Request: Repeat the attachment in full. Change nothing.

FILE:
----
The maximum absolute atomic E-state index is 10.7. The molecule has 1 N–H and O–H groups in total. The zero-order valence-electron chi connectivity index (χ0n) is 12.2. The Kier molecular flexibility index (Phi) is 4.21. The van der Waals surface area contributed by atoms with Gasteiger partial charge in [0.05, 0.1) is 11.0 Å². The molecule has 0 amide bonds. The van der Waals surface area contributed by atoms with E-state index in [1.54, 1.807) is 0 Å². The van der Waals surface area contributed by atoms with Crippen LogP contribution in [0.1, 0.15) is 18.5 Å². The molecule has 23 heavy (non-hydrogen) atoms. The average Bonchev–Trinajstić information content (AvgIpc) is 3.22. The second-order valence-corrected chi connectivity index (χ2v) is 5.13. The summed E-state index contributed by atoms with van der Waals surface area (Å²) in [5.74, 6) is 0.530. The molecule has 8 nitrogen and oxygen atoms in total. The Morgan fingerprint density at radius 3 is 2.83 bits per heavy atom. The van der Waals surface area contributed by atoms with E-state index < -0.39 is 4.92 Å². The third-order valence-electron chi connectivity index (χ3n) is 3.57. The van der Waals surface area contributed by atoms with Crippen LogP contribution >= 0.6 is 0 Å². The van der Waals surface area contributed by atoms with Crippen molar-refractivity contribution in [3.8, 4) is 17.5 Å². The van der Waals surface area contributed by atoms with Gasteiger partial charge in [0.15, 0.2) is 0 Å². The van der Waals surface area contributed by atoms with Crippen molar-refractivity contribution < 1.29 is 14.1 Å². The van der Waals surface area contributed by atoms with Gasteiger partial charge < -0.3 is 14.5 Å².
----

The maximum absolute atomic E-state index is 10.7. The molecule has 1 N–H and O–H groups in total. The zero-order valence-electron chi connectivity index (χ0n) is 12.2. The Kier molecular flexibility index (Phi) is 4.21. The van der Waals surface area contributed by atoms with Gasteiger partial charge in [0.05, 0.1) is 11.0 Å². The molecule has 0 amide bonds. The van der Waals surface area contributed by atoms with E-state index in [1.54, 1.807) is 0 Å². The van der Waals surface area contributed by atoms with Crippen LogP contribution in [0.1, 0.15) is 18.5 Å². The molecule has 23 heavy (non-hydrogen) atoms. The average Bonchev–Trinajstić information content (AvgIpc) is 3.22. The second-order valence-corrected chi connectivity index (χ2v) is 5.13. The summed E-state index contributed by atoms with van der Waals surface area (Å²) in [5.74, 6) is 0.530. The molecule has 8 nitrogen and oxygen atoms in total. The Morgan fingerprint density at radius 3 is 2.83 bits per heavy atom. The van der Waals surface area contributed by atoms with E-state index < -0.39 is 4.92 Å². The third-order valence-electron chi connectivity index (χ3n) is 3.57. The van der Waals surface area contributed by atoms with Crippen LogP contribution >= 0.6 is 0 Å². The van der Waals surface area contributed by atoms with Crippen molar-refractivity contribution in [3.8, 4) is 17.5 Å². The van der Waals surface area contributed by atoms with Gasteiger partial charge in [0.15, 0.2) is 0 Å². The van der Waals surface area contributed by atoms with Crippen molar-refractivity contribution < 1.29 is 14.1 Å². The van der Waals surface area contributed by atoms with Gasteiger partial charge < -0.3 is 14.5 Å².